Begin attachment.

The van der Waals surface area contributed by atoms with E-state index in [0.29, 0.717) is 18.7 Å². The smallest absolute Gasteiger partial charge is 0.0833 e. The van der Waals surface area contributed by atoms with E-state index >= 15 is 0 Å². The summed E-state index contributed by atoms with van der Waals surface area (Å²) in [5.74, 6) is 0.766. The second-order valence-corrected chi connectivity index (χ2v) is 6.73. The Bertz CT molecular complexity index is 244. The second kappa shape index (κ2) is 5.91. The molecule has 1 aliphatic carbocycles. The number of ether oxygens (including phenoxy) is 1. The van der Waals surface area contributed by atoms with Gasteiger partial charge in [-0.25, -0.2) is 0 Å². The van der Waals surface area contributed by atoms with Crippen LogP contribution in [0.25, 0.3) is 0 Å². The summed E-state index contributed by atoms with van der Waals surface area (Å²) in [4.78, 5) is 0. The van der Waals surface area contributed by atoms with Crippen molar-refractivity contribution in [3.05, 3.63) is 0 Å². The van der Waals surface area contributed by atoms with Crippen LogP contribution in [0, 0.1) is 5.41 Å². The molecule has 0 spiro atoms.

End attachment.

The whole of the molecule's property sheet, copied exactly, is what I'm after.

The van der Waals surface area contributed by atoms with E-state index in [0.29, 0.717) is 18.7 Å². The smallest absolute Gasteiger partial charge is 0.0833 e. The van der Waals surface area contributed by atoms with E-state index >= 15 is 0 Å². The summed E-state index contributed by atoms with van der Waals surface area (Å²) in [5.74, 6) is 0.766. The second-order valence-corrected chi connectivity index (χ2v) is 6.73. The Bertz CT molecular complexity index is 244. The second kappa shape index (κ2) is 5.91. The molecule has 1 aliphatic carbocycles. The number of ether oxygens (including phenoxy) is 1. The van der Waals surface area contributed by atoms with Gasteiger partial charge in [-0.25, -0.2) is 0 Å². The van der Waals surface area contributed by atoms with Crippen LogP contribution in [0.25, 0.3) is 0 Å². The summed E-state index contributed by atoms with van der Waals surface area (Å²) in [4.78, 5) is 0. The van der Waals surface area contributed by atoms with Crippen molar-refractivity contribution in [3.05, 3.63) is 0 Å². The van der Waals surface area contributed by atoms with Crippen LogP contribution in [0, 0.1) is 5.41 Å². The molecule has 0 spiro atoms.